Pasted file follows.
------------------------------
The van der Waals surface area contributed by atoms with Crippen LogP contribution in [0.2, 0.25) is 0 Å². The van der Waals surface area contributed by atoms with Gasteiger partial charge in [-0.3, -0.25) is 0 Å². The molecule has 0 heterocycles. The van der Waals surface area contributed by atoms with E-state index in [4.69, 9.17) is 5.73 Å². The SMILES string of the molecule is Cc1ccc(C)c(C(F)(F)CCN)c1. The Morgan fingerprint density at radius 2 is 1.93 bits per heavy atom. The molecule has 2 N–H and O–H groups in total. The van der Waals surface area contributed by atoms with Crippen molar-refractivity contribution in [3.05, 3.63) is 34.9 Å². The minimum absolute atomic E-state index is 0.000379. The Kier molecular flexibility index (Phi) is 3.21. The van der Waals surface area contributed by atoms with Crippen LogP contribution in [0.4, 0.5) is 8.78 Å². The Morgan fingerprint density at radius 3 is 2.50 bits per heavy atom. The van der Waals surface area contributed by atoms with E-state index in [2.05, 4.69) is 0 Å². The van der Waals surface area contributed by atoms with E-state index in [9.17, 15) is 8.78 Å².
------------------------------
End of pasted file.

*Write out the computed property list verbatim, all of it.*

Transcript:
The van der Waals surface area contributed by atoms with Crippen LogP contribution in [0.2, 0.25) is 0 Å². The van der Waals surface area contributed by atoms with Gasteiger partial charge in [-0.3, -0.25) is 0 Å². The molecule has 0 heterocycles. The van der Waals surface area contributed by atoms with E-state index in [4.69, 9.17) is 5.73 Å². The SMILES string of the molecule is Cc1ccc(C)c(C(F)(F)CCN)c1. The Morgan fingerprint density at radius 2 is 1.93 bits per heavy atom. The molecule has 2 N–H and O–H groups in total. The van der Waals surface area contributed by atoms with Crippen molar-refractivity contribution in [3.05, 3.63) is 34.9 Å². The minimum absolute atomic E-state index is 0.000379. The Kier molecular flexibility index (Phi) is 3.21. The van der Waals surface area contributed by atoms with Crippen LogP contribution in [0.4, 0.5) is 8.78 Å². The Morgan fingerprint density at radius 3 is 2.50 bits per heavy atom. The van der Waals surface area contributed by atoms with E-state index in [2.05, 4.69) is 0 Å². The van der Waals surface area contributed by atoms with E-state index in [9.17, 15) is 8.78 Å².